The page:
LifeLock, an identity theft protection company, has been ordered to pay $100 million to the US Federal Trade Commission for failing to protect user information. The settlement comes as a result of the company’s failure to adhere to a 2010 federal court order which required the company to secure consumers’ personal information and stop deceptive advertising practices. The FTC alleges that “from at least October 2012 through March 2014, LifeLock failed to establish and maintain a comprehensive information security program to protect users’ sensitive personal information including their social security, credit card and bank account numbers.” 

The company has been under significant scrutiny in the past. Last month, an Arizona woman claimed her ex-husband had used LifeLock’s credit monitoring service to create an account in her name and secretly track her transactions. According to USA Today, “Suzanna Quintana, 47, says that when she applied for credit cards, leased a car, signed a cellphone contract and opened a bank account, her ex-husband received emails and alerts detailing the activity.” LifeLock was criticized at the time for failing to address the woman’s complaints or assist her with the situation until the case received media attention. In 2007, LifeLock’s CEO Todd Davis publicly revealed his Social Security number as part of an advertising campaign to promote the company’s identity theft protection service. Subsequently, Davis had his identity stolen 13 times.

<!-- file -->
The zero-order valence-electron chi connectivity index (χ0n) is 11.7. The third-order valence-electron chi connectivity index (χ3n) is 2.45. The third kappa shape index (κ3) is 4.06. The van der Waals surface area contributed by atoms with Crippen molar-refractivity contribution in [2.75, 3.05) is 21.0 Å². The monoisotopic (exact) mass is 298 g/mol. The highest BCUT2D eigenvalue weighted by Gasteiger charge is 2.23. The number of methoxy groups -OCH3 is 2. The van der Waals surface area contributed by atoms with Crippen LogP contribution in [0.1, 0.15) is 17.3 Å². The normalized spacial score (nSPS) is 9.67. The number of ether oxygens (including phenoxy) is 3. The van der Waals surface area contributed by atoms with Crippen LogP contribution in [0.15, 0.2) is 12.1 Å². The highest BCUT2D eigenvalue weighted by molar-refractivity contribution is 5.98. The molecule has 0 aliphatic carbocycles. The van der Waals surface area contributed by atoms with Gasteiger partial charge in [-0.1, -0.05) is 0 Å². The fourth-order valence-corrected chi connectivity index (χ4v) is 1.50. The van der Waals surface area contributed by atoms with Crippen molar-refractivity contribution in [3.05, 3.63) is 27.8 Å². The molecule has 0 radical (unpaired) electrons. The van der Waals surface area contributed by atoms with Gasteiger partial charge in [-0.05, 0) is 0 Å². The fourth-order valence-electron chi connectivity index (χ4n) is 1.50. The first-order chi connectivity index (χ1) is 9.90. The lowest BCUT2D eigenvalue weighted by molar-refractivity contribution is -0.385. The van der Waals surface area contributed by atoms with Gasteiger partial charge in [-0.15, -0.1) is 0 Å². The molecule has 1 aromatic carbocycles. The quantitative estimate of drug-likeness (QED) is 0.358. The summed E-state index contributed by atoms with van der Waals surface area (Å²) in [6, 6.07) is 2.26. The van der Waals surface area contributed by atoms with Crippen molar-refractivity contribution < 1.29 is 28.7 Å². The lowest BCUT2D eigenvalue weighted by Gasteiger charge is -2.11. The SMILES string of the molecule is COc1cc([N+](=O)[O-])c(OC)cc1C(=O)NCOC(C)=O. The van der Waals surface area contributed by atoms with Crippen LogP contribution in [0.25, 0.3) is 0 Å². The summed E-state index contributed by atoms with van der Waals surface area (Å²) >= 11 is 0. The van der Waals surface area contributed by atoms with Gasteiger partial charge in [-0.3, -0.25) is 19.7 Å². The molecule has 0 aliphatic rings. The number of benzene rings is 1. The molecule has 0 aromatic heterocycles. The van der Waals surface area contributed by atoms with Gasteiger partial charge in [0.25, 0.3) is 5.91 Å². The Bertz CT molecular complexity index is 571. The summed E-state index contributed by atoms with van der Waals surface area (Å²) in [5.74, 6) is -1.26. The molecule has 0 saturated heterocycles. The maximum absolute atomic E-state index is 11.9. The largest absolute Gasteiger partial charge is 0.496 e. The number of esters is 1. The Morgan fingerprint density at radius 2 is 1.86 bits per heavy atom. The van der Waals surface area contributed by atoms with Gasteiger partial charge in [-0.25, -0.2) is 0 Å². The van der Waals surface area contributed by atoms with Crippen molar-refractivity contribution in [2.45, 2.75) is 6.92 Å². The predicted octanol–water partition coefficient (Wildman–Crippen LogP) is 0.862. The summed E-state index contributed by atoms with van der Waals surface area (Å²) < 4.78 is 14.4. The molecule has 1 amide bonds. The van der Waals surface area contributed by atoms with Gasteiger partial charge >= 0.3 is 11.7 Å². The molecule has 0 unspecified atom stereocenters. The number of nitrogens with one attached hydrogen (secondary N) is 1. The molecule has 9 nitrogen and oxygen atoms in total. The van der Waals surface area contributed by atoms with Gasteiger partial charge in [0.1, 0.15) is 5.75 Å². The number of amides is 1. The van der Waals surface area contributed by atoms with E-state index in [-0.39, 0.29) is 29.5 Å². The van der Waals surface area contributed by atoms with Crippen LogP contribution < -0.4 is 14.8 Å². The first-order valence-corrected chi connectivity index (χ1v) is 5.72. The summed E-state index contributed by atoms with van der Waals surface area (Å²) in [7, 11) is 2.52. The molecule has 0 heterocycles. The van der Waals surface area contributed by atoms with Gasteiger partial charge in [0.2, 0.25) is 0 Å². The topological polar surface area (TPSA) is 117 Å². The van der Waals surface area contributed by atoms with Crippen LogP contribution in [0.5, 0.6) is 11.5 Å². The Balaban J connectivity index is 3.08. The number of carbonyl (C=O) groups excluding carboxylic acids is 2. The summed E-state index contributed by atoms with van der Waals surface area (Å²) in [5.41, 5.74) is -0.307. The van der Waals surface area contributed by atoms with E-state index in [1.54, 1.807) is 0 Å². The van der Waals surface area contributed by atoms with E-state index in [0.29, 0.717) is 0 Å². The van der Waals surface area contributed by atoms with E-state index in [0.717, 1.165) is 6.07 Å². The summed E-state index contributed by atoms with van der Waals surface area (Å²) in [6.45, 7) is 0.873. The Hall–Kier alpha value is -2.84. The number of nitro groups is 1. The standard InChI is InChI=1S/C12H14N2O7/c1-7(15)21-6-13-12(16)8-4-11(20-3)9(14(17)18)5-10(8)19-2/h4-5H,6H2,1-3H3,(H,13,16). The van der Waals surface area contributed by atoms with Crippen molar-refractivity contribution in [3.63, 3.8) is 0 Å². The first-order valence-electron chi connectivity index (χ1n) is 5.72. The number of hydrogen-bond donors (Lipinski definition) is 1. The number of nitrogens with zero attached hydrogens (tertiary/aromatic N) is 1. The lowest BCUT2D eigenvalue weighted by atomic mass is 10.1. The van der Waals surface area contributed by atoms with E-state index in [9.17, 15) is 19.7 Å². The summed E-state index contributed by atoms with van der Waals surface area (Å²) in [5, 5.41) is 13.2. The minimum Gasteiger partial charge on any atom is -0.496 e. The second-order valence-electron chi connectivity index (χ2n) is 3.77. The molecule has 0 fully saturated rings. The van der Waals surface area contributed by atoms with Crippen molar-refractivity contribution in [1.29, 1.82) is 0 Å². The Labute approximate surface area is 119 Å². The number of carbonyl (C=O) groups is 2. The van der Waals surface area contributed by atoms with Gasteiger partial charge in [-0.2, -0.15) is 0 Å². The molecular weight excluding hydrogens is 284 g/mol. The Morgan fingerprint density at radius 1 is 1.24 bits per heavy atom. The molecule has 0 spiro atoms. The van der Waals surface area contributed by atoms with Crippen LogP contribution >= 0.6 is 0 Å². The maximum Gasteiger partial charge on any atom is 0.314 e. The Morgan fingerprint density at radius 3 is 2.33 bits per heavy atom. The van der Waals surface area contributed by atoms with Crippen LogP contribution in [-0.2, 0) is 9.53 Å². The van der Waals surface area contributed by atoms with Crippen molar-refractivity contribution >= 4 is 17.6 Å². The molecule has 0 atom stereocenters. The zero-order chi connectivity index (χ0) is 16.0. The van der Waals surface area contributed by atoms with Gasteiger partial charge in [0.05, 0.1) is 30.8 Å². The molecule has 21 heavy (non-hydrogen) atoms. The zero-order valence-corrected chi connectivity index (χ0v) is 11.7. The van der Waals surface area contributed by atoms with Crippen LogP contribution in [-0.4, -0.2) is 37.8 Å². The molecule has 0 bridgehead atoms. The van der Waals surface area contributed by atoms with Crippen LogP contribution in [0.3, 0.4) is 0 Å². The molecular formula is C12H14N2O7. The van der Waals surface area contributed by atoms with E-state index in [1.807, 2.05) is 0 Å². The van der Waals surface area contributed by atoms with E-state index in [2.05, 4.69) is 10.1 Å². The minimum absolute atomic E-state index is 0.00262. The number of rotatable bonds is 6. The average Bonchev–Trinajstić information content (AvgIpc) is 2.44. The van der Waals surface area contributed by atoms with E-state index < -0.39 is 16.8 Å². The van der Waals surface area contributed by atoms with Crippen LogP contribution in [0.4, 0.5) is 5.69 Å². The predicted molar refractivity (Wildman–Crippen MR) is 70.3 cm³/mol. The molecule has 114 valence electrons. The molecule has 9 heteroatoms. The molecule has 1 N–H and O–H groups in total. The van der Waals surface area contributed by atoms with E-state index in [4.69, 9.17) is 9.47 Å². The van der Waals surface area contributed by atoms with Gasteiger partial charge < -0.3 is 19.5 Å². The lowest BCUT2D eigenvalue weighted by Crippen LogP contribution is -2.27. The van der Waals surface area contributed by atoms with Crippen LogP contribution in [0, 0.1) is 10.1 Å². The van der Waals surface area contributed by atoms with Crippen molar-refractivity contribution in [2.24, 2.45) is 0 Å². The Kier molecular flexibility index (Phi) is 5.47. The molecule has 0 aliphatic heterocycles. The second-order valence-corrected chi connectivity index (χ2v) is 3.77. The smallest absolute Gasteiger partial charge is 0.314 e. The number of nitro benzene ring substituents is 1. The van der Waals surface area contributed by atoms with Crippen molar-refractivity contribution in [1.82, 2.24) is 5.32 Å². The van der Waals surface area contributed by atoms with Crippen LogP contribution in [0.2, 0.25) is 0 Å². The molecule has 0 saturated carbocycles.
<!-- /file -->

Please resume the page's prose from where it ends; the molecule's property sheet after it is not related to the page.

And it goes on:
As the company is often utilized by the victims of a data breach for credit monitoring and identity theft protection, the FTC ruling has significant impact for the company’s reputation as well as overall consumer confidence. “This settlement demonstrates the Commission’s commitment to enforcing the orders it has in place against companies, including orders requiring reasonable security for consumer data,” said FTC Chairwoman Edith Ramirez. “The fact that consumers paid LifeLock for help in protecting their sensitive personal information makes the charges in this case particularly troubling.”

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